playoffs against the Raptors, key wing defender George Lynch aggravated a fracture in his left foot. He hasn’t played since. In the following round against the Bucks, Snow, another lockdown
defender, broke his foot, fracturing the bone around
the screw that had been surgically implanted in
his ankle months prior. And, amazingly, yet another
defensive specialist broke his foot tonight. It hasn’t been diagnosed yet, but when Sixth Man of the Year Aaron McKie came up limping in the fourth quarter, it was because of a chip
fracture in his right ankle. – [Announcer] McKie is
struggling, you can see. – So yeah, lots of broken feet on the court and stuck on the sideline. Oh, and Mutombo has a broken finger he suffered in the conference finals, and Iverson, we’ll get to Iverson. The point for now is these
Sixers are absurdly wounded, which explains why this
guy is on the court at all. Raja Bell is on the floor in
crunch time of a finals game and he is nobody. Or, at least, he was nobody. Bell went undrafted out of Florida International
University in 1999. He spent a season with the
Yakima SunKings of the CBA. The Spurs signed him before this season but played him literally
zero minutes, then cut him. Philly snagged Bell
right before the playoffs as injury insurance, and obviously, they have needed injury insurance. Tonight, he’s been an instrumental part of the brigade assigned to Kobe. He’s made some big plays in transition and he pulled off this truly
inspired feat of pivoting to cut into a small Lakers
lead a few minutes ago. So I guess my point is this. The playoffs have been so punishing that the Sixers are trying
to close out a finals game with two broken feet, a broken finger, a guy who started playing
NBA basketball months ago, and, well, we’ll get to Iverson’s
performance in the playoffs. I first want to make clear that Allen Iverson wasn’t
supposed to be here, like, for any of this. The fact that he’s even
on the team right now has a lot to do with Matt Geiger. Yes, Matt Geiger, the tall, bald dude who comes off the bench behind Mutombo and who has played some
solid minutes tonight. He splashed midrange jumpers while Mutombo sat with foul trouble before fouling out himself because, like we’ve established, guarding Shaq is pretty hard. How is a random bench player crucial to Iverson’s continued presence in Philly? Well, let’s go back a year, summer 2000. The Sixers were coming off
kind of a fraught season, with the main problem
being continued conflict between Iverson and Coach Larry Brown. Iverson had drawn Brown’s ire and eventually a team suspension by skipping practice and
being late for practice. It feels good for some reason
to repeat that word like that. Practice, practice. What were we talking about? Oh, right, we were talking about practice. The coach-star relationship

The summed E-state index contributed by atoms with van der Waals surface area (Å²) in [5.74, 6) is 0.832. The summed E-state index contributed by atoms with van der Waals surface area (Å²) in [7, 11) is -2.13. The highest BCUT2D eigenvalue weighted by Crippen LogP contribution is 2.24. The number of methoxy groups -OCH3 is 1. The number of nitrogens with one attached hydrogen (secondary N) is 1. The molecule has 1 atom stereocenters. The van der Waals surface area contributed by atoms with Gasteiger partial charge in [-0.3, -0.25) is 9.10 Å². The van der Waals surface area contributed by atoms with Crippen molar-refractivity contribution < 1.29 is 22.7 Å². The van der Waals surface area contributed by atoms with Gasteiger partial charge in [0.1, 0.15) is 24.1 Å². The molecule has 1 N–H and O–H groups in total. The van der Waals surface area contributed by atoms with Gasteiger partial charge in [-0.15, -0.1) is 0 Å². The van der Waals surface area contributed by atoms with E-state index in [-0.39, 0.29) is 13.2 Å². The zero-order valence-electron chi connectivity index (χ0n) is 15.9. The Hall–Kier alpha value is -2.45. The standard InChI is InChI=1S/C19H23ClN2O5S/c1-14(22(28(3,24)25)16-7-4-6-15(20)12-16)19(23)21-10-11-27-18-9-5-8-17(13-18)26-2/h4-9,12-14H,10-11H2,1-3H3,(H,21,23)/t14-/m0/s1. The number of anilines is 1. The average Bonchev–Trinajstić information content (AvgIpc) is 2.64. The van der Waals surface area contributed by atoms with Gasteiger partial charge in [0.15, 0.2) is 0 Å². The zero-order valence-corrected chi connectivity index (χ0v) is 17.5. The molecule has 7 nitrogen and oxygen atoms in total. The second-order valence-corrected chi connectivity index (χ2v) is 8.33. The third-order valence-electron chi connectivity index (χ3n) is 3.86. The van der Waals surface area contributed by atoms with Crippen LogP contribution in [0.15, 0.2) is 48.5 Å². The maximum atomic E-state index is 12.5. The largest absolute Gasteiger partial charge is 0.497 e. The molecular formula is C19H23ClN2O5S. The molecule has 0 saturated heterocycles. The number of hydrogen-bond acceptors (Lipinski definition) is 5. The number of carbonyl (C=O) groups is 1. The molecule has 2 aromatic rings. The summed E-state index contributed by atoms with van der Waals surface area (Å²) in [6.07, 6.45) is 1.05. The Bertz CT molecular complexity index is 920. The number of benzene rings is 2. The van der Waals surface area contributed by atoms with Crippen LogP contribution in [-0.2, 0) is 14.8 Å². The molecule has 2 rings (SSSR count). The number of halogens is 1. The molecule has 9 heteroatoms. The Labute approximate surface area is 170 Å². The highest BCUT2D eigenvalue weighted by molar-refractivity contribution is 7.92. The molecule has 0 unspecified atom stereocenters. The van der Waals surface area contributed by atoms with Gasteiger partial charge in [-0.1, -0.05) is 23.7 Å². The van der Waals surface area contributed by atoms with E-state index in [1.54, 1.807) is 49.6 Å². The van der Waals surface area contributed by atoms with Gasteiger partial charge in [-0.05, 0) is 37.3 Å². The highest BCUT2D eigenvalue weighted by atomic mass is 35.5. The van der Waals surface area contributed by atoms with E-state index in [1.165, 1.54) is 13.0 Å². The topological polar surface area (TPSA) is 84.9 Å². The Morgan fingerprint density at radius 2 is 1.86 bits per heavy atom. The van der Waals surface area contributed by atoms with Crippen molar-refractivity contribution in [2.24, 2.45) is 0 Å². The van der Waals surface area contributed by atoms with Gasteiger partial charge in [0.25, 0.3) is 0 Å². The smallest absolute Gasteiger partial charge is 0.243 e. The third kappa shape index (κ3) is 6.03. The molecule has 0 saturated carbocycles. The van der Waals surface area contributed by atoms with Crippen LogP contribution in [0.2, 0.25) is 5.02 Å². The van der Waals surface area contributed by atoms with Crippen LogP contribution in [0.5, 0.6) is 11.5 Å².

got so bad that, by the off season, all parties were openly
questioning the future. Iverson said continuing to play for Brown would be extremely hard. Brown mulled an offer to
coach at his alma mater, the University of North Carolina, despite having just signed
an extension in Philly. And, after Brown ultimately
passed on the UNC job, the Sixers moved to get rid of Iverson. They didn’t just come close
to making that decision. They made it. Sixers owner Pat Croce engineered
a complex four-team trade. According to reports, it would have sent Iverson
and Geiger to Detroit, Jerry Stackhouse, Christian Laettner, and Travis Knight to Charlotte, and Anthony Mason, Todd Fuller, and Philly’s Kukoc to the Lakers. For surrendering their superstar, Philly would have come
away with Eddie Jones, Glen Rice, Jerome
Williams, and Dale Ellis. The deal was close enough to done that Croce called Iverson to let him know. But it was convoluted enough that any little moving part could foil it, and one did. Geiger’s contract had a trade kicker, a 15% raise in salary if he got dealt that he’d have to waive to make the four-team swap
work under the salary cap. Geiger refused. He didn’t want to go to Detroit. So Allen Iverson didn’t go to Detroit. He stayed a Sixer, and perhaps thanks to
facing down a near-breakup, the relationship between
Iverson and Brown healed. And here Iverson still is, hoping to be the hero for the Sixers. And you know what? I think it’s time to finally fully address the question I asked before. The Lakers are unstoppable. They’re cruising. The Sixers made a huge midseason trade and they’ve suffered innumerable injuries over their grueling playoff run. How the hell are they here, on the verge of stealing Game 1? The answer is The Answer. Allen Iverson has done everything. He is everything. Iverson was this season’s